Mothers Day is one of the most commercially successful holidays of the year. Americans spend billions of dollars on flowers, greeting cards, meals out, and other ways to express affection for mothers. It set the standard for all of the so-called “Hallmark Holidays” designed to get people to buy gifts and greeting cards, but Mothers Day is something more than a marketing tool. I suspect that most churches and synagogues (and increasingly mosques as well) do something special on the second Sunday in May even though Mother’s Day is not part of any religion’s official liturgical calendar.
In fact, it is one of the great festivals of American Civil Religion. Civil Religion is a term coined by sociologists to describe the way a secular government creates a shared sense of identity without a state church to sanctify the political and social order. People of almost any faith or no faith can participate in the sacred festivals and rituals of Civil Religion. There are the rituals of patriotism like standing for the national anthem, flying the flag, and making pilgrimages to the Lincoln memorial. And we have holidays (rather than holy days) to reaffirm the key doctrines of civil religion, such as respect for government (President’s Day), expressing gratitude (Thanksgiving), and honoring our soldiers (Veteran’s Day). Over time, these things gain an aura of timeless sanctity and are part of our schools, in youth organizations, in the media, churches and synagogues, and even through sporting events.
One of the most popular of these observances is Mothers Day, which was officially proclaimed a national observance by Congress in 1914. It is ironic that Mothers Day was added to the national calendar in the same year that World War I broke out because Mothers Day actually began as part of the peace movement. Shortly after the end of the Civil War, Ann Jarvis tried to establish a Mother’s Friendship Day that would reunite families that had been divided by the recent conflict. She hoped that women could begin to heal the wounds caused by men. Julia Ward Howe, who had rallied troops with her sanguine Battle Hymn of the Republic joined Jarvis in the anti-war movement in 1872. Grieving mothers and widows, they believed, understood that the pain of war continues long after victory is declared. Despite the efforts of Jarvis, Howe, and others it was decades before Mothers Day was a reality. Ann Jarvis’ daughter, Anna Marie, took up the cause after her mother’s death in May 1905. Her Methodist Episcopal Church in Grafton, West Virginia had a special observance of Mothers Day in 1907, but it was the Philadelphia merchant John Wanamaker who brought the observance to national attention in 1908 by holding ceremonies in his store. Before long West Virginia and other states adopted the observance, and Jarvis campaigned to make it a national holiday. Jarvis herself protested at the way Mothers Day was commercialized because she believed it was in danger of losing its deeper meaning.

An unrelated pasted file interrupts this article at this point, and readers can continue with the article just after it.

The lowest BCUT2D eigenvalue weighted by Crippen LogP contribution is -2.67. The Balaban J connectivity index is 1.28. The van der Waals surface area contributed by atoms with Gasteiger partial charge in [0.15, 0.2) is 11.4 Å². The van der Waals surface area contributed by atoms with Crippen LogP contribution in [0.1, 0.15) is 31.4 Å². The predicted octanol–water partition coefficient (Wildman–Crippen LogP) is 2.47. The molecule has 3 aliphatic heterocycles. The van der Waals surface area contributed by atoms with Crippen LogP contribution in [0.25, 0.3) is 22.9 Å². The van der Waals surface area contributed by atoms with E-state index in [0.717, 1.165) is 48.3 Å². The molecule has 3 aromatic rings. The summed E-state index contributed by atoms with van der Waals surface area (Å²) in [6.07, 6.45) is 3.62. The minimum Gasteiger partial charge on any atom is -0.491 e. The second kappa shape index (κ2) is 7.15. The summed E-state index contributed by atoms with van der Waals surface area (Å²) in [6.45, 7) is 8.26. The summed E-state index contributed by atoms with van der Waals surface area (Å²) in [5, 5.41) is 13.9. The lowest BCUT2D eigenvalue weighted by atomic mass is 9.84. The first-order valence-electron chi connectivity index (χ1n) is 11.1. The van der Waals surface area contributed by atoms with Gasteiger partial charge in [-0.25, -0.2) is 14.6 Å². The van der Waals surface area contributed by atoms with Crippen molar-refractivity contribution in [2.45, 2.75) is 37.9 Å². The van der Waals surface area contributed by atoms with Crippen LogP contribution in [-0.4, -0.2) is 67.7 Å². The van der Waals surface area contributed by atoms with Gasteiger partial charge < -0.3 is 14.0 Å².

I have found that Mothers Day is a very big affair in some churches, especially African American congregations, but liturgical churches often find Mothers Day awkward since it is not part of the Christian liturgical calendar. There is also the fact that God is the only proper focus of worship. There are dangers when we use worship to “honor” any human other than God. Some churches do honor the saints, of course, but not all mothers are saints by any means. For many people Mothers Day is a time of sadness and grief rather than joy and warmth.
Perhaps if we reclaimed some of the original intention of Mothers Day, we could find a way to observe the second Sunday in May as a liturgical feast rather than simply as a form of Civil Religion that has encroached on worship. What if we used the day not only to honor our own mothers (who may indeed be saints, like mine was), but to lift up all of those mothers around the world who are grieving because of war, violence, AIDS, and poverty? What if Mothers Day were a time to lift up in prayer those mothers who are campaigning to rid God’s good earth of land mines and other obscene weapons of terror and death? What if Mothers Day were a day to pray for women who seek to heal the wounds caused by men?
What if all churches took a cue from Count Zinzendorf in the 18th century and set aside Mothers Day to offer our prayers to God the Holy Spirit who comforts us “as a mother comforts her children”? What if we took just one Sunday out of the fifty-two allotted and preached about God as a mother hen longing to gather her children? What if churches put John 3:16 in its proper context and preached about the Holy Spirit as the one who rebirths us as true children of God? What if Protestants took one Sunday to preach about Mary, the mother of Jesus, or Ruth in the Old Testament as living images of God? Why not include Mothers Day in our liturgical calendars as a festival reconciliation and divine forgiveness? We all should have two mothers: the one who bore us in her body and God: “if the Spirit of him who raised Jesus from the dead is living in you, he who raised Christ from the dead will also give life to your mortal bodies because of his Spirit who lives in you.” (Romans 8:11)